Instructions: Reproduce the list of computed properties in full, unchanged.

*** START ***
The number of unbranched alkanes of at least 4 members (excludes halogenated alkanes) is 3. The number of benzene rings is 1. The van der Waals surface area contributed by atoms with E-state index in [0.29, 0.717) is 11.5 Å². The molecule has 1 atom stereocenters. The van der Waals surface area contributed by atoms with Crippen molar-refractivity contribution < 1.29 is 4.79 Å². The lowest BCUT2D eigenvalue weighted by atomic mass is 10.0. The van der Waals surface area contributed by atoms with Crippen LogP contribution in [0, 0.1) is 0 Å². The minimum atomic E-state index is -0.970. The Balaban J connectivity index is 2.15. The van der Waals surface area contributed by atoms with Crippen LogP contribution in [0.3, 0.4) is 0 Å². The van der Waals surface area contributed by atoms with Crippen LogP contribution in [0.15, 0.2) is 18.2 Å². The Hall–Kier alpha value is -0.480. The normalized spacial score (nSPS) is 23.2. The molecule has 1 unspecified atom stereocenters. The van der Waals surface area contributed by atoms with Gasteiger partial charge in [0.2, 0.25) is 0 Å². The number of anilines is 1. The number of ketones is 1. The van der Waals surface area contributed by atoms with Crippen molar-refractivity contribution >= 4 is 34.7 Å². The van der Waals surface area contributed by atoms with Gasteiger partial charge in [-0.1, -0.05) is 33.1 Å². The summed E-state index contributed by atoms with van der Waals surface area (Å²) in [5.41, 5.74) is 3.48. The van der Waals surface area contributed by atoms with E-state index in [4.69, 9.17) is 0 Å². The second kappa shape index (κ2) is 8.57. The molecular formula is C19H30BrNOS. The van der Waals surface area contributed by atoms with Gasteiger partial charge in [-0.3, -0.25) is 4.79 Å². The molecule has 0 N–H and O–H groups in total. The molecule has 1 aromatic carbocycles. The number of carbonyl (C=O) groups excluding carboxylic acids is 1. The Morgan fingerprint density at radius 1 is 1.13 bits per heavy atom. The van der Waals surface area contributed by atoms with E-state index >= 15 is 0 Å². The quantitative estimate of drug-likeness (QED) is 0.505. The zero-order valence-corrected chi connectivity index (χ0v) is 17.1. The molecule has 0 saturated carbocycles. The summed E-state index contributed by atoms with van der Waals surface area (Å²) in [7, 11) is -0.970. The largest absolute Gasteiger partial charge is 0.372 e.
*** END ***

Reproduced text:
The number of unbranched alkanes of at least 4 members (excludes halogenated alkanes) is 3. The number of benzene rings is 1. The van der Waals surface area contributed by atoms with E-state index in [0.29, 0.717) is 11.5 Å². The molecule has 1 atom stereocenters. The van der Waals surface area contributed by atoms with Crippen molar-refractivity contribution < 1.29 is 4.79 Å². The lowest BCUT2D eigenvalue weighted by atomic mass is 10.0. The van der Waals surface area contributed by atoms with Crippen LogP contribution in [0, 0.1) is 0 Å². The minimum atomic E-state index is -0.970. The Balaban J connectivity index is 2.15. The van der Waals surface area contributed by atoms with Crippen LogP contribution in [0.3, 0.4) is 0 Å². The van der Waals surface area contributed by atoms with Crippen LogP contribution in [0.15, 0.2) is 18.2 Å². The Hall–Kier alpha value is -0.480. The normalized spacial score (nSPS) is 23.2. The molecule has 1 unspecified atom stereocenters. The van der Waals surface area contributed by atoms with Gasteiger partial charge in [0.2, 0.25) is 0 Å². The number of anilines is 1. The number of ketones is 1. The van der Waals surface area contributed by atoms with Crippen molar-refractivity contribution >= 4 is 34.7 Å². The van der Waals surface area contributed by atoms with Gasteiger partial charge in [-0.1, -0.05) is 33.1 Å². The summed E-state index contributed by atoms with van der Waals surface area (Å²) in [5.41, 5.74) is 3.48. The van der Waals surface area contributed by atoms with E-state index in [4.69, 9.17) is 0 Å². The second kappa shape index (κ2) is 8.57. The molecular formula is C19H30BrNOS. The van der Waals surface area contributed by atoms with Gasteiger partial charge in [-0.3, -0.25) is 4.79 Å². The molecule has 0 N–H and O–H groups in total. The molecule has 1 aromatic carbocycles. The number of carbonyl (C=O) groups excluding carboxylic acids is 1. The Morgan fingerprint density at radius 1 is 1.13 bits per heavy atom. The van der Waals surface area contributed by atoms with E-state index >= 15 is 0 Å². The quantitative estimate of drug-likeness (QED) is 0.505. The zero-order valence-corrected chi connectivity index (χ0v) is 17.1. The molecule has 0 saturated carbocycles. The summed E-state index contributed by atoms with van der Waals surface area (Å²) in [7, 11) is -0.970. The largest absolute Gasteiger partial charge is 0.372 e.